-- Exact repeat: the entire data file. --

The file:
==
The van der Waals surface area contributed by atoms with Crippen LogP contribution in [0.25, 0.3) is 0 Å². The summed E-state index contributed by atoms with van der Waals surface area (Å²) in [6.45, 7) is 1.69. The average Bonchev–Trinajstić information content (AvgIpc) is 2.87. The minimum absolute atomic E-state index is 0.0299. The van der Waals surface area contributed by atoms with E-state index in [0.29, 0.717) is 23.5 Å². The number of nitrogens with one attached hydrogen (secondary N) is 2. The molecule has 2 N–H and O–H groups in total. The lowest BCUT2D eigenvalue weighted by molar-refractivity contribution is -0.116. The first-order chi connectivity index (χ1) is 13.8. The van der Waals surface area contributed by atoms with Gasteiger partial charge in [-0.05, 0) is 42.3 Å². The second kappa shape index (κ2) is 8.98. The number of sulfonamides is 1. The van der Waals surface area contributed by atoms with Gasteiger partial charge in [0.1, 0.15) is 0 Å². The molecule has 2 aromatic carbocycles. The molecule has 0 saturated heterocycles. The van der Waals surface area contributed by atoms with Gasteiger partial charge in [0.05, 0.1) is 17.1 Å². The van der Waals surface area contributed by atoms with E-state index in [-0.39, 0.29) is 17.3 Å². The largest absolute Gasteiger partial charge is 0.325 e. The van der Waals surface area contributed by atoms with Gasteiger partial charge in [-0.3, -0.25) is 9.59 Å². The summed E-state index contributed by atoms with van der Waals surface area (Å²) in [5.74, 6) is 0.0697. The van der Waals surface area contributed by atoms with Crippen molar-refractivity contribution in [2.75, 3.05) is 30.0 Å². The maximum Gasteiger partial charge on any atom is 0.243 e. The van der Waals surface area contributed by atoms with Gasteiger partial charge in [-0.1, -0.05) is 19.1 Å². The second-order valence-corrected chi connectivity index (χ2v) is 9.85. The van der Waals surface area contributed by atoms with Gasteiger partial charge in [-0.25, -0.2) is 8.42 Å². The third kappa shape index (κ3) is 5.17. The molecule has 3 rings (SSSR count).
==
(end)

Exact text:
The van der Waals surface area contributed by atoms with Crippen LogP contribution in [0.25, 0.3) is 0 Å². The summed E-state index contributed by atoms with van der Waals surface area (Å²) in [6.45, 7) is 1.69. The average Bonchev–Trinajstić information content (AvgIpc) is 2.87. The minimum absolute atomic E-state index is 0.0299. The van der Waals surface area contributed by atoms with E-state index in [0.29, 0.717) is 23.5 Å². The number of nitrogens with one attached hydrogen (secondary N) is 2. The molecule has 2 N–H and O–H groups in total. The lowest BCUT2D eigenvalue weighted by molar-refractivity contribution is -0.116. The first-order chi connectivity index (χ1) is 13.8. The van der Waals surface area contributed by atoms with Gasteiger partial charge in [-0.05, 0) is 42.3 Å². The second kappa shape index (κ2) is 8.98. The number of sulfonamides is 1. The van der Waals surface area contributed by atoms with Gasteiger partial charge in [0.1, 0.15) is 0 Å². The molecule has 2 aromatic carbocycles. The molecule has 0 saturated heterocycles. The van der Waals surface area contributed by atoms with Gasteiger partial charge in [0.05, 0.1) is 17.1 Å². The van der Waals surface area contributed by atoms with E-state index in [-0.39, 0.29) is 17.3 Å². The largest absolute Gasteiger partial charge is 0.325 e. The van der Waals surface area contributed by atoms with Gasteiger partial charge in [-0.3, -0.25) is 9.59 Å². The summed E-state index contributed by atoms with van der Waals surface area (Å²) in [5.74, 6) is 0.0697. The van der Waals surface area contributed by atoms with Crippen molar-refractivity contribution in [2.75, 3.05) is 30.0 Å². The maximum Gasteiger partial charge on any atom is 0.243 e. The van der Waals surface area contributed by atoms with Gasteiger partial charge in [-0.1, -0.05) is 19.1 Å². The second-order valence-corrected chi connectivity index (χ2v) is 9.85. The van der Waals surface area contributed by atoms with Gasteiger partial charge in [-0.25, -0.2) is 8.42 Å². The third kappa shape index (κ3) is 5.17. The molecule has 3 rings (SSSR count).